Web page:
Hammerstein’s Letter to Indian MPs about patent laws.

21 March 2005 — David Hammerstein, Member of the European Parliament, sent a letter to the Indian Members of Parliament on the subject of the patentability of software, which is subject of a bill tabled in the Indian Parliament on 18 March by Minister for Commerce & Industry Shri Kamal Nath

To
Mr. T.K. VISWANATHAN Secretary to Government of India,
Mrs. Sonia Gandhi, Leader of the Indian National Congress, 10, Janpath,
Dr. Manmohan Singh Prime Minister of India
Shri Kamal Nath Minister for Commerce & Industry
L K Advani Leader of Opposition

David Hammerstein Member of the European Parliament Grupo Verde/ALE

Subject: Software patents in the Parliaments of Europe and India

Dear fellow MP,

I am writing to you on the subject of software patents as Member of European Parliament. The European Parliament has opposed to make software patentable in September 2003, and in February 2005 the European Parliament by unanimous vote rejected a proposal by the Council of the European Union to request that. The debate is still open here, but speaking as a Parlamentarian I urge you to avoid any hasty and unwise steps in India.

During our debate, the US trade representative (for example in a letter of 16 September 2003) has argued that Europe was bound to have software patents due to the TRIPS treaty. We have now reached the understanding that in the making of TRIPS there is no indication that computer programs were to seen as a field of technology in the sense of TRIPS. Hence we clarified in Article 2 of our directive: “(2) The use of natural forces to control physical effects beyond the digital representation of information belongs to a field of technology. The processing, handling, and presentation of information do not belong to a field of technology, even where technical devices are employed for such purposes”.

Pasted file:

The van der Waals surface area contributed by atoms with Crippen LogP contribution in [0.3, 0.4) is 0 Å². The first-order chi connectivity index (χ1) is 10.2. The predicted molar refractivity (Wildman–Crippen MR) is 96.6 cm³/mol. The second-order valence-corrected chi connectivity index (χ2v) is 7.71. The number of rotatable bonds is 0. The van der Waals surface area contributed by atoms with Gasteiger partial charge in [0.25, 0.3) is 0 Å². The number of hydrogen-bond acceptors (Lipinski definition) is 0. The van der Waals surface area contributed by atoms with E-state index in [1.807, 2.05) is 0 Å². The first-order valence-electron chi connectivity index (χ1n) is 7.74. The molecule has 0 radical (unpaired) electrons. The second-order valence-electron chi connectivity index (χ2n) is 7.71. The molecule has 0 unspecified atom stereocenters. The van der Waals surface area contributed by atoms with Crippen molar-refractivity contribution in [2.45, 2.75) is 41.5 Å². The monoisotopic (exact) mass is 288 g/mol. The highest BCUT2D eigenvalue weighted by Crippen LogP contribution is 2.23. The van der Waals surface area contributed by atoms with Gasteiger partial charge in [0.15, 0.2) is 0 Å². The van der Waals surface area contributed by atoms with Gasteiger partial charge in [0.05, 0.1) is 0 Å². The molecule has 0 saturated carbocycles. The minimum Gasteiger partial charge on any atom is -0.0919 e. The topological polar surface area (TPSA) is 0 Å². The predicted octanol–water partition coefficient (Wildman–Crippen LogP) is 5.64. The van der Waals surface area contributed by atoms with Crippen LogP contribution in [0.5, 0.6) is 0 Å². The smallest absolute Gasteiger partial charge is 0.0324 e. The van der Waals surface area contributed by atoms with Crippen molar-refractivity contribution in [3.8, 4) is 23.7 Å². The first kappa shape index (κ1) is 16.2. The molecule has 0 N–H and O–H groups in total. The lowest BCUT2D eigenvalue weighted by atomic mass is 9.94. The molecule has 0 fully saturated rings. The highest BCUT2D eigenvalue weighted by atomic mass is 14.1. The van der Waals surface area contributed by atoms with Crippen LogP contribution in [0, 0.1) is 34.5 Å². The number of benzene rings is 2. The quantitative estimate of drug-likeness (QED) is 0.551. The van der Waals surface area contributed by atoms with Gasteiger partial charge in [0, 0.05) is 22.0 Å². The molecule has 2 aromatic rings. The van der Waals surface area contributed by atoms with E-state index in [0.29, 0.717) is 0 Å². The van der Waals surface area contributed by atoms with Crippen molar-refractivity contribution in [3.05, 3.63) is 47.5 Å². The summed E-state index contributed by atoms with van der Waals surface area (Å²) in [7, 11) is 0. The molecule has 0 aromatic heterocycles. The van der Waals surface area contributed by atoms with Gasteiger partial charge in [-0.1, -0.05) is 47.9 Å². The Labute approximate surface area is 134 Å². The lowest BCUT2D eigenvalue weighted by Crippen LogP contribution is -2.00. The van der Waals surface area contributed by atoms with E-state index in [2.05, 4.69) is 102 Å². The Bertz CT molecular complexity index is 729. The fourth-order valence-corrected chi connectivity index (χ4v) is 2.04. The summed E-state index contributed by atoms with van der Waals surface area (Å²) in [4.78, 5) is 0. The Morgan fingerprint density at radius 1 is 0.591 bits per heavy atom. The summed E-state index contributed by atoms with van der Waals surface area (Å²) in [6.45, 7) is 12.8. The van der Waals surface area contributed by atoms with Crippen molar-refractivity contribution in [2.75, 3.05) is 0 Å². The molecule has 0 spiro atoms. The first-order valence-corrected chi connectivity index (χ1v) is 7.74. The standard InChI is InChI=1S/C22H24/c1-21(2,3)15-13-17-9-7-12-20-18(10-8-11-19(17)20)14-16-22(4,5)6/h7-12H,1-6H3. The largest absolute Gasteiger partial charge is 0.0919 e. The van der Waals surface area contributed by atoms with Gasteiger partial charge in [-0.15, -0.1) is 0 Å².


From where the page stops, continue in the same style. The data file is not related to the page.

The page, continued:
This is in accordance with art 52 (2)(c) of the European Patent Convention that states clearly that “schemes, rules and methods for performing mental acts, playing games or doing business, and programs for computers” shall not be regarded as inventions.

Moreover, article 10 of the TRIPs treaty also clearly demands protection by copyright for computer programs; TRIPS does not mention patent protection for computer programs at any place.

Given that the majority of software patent applications at the European Patent Office is from US and Japanese countries, having software patentable is clearly not in Europe’s interest, and it is also likely also not to be in India’s interest.

I would recommend either

* to amend the Indian law in the sense as outlined at http://wiki.ffii.org/InAmend0503En

* or just to keep the acceptable present wording of the Patent Act’s 2002 version “3 (k) a mathematical or business method or computer programme per se or algorithms” and to reject the ambiguous wording that has it had been issued by the Minister of Industry Kamal Nath in December 2004 ordinance “3 (k) a computer programme per se other than its technical application to industry or a combination with hardware; 3(ka) a mathematical method or business method or algorithms;”

* or to improve the present wording of the Patent Act’s 2002 version by simply deleting “per se” in “3(k) a mathematical or business method or computer programme per se or algorithms”

With kind regards,

David Hammerstein

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